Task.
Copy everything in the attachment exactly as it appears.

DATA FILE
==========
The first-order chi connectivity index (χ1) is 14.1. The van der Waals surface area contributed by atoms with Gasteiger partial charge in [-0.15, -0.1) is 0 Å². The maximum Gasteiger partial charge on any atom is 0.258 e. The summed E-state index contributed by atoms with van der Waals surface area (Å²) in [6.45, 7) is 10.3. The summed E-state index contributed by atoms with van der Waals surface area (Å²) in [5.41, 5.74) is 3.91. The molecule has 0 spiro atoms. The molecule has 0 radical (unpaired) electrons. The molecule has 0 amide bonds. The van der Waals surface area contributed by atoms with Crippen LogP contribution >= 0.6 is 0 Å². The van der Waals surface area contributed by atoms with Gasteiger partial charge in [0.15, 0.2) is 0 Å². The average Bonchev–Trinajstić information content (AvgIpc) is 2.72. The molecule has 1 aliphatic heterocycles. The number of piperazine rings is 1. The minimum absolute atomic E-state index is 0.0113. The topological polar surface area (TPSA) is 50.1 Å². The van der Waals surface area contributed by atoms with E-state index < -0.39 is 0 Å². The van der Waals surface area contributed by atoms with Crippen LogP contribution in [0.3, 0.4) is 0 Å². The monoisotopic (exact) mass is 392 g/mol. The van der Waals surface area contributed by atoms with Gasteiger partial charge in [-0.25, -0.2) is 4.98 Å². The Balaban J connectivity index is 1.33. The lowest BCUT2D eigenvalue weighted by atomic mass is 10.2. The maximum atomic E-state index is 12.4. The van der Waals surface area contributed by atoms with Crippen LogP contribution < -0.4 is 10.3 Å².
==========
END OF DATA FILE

The first-order chi connectivity index (χ1) is 14.1. The van der Waals surface area contributed by atoms with Gasteiger partial charge in [-0.15, -0.1) is 0 Å². The maximum Gasteiger partial charge on any atom is 0.258 e. The summed E-state index contributed by atoms with van der Waals surface area (Å²) in [6.45, 7) is 10.3. The summed E-state index contributed by atoms with van der Waals surface area (Å²) in [5.41, 5.74) is 3.91. The molecule has 0 spiro atoms. The molecule has 0 radical (unpaired) electrons. The molecule has 0 amide bonds. The van der Waals surface area contributed by atoms with Crippen LogP contribution >= 0.6 is 0 Å². The van der Waals surface area contributed by atoms with Gasteiger partial charge in [0.15, 0.2) is 0 Å². The average Bonchev–Trinajstić information content (AvgIpc) is 2.72. The molecule has 1 aliphatic heterocycles. The number of piperazine rings is 1. The minimum absolute atomic E-state index is 0.0113. The topological polar surface area (TPSA) is 50.1 Å². The van der Waals surface area contributed by atoms with E-state index < -0.39 is 0 Å². The van der Waals surface area contributed by atoms with Crippen LogP contribution in [0.3, 0.4) is 0 Å². The monoisotopic (exact) mass is 392 g/mol. The van der Waals surface area contributed by atoms with Gasteiger partial charge in [-0.25, -0.2) is 4.98 Å². The Balaban J connectivity index is 1.33. The lowest BCUT2D eigenvalue weighted by atomic mass is 10.2. The maximum atomic E-state index is 12.4. The van der Waals surface area contributed by atoms with Crippen LogP contribution < -0.4 is 10.3 Å².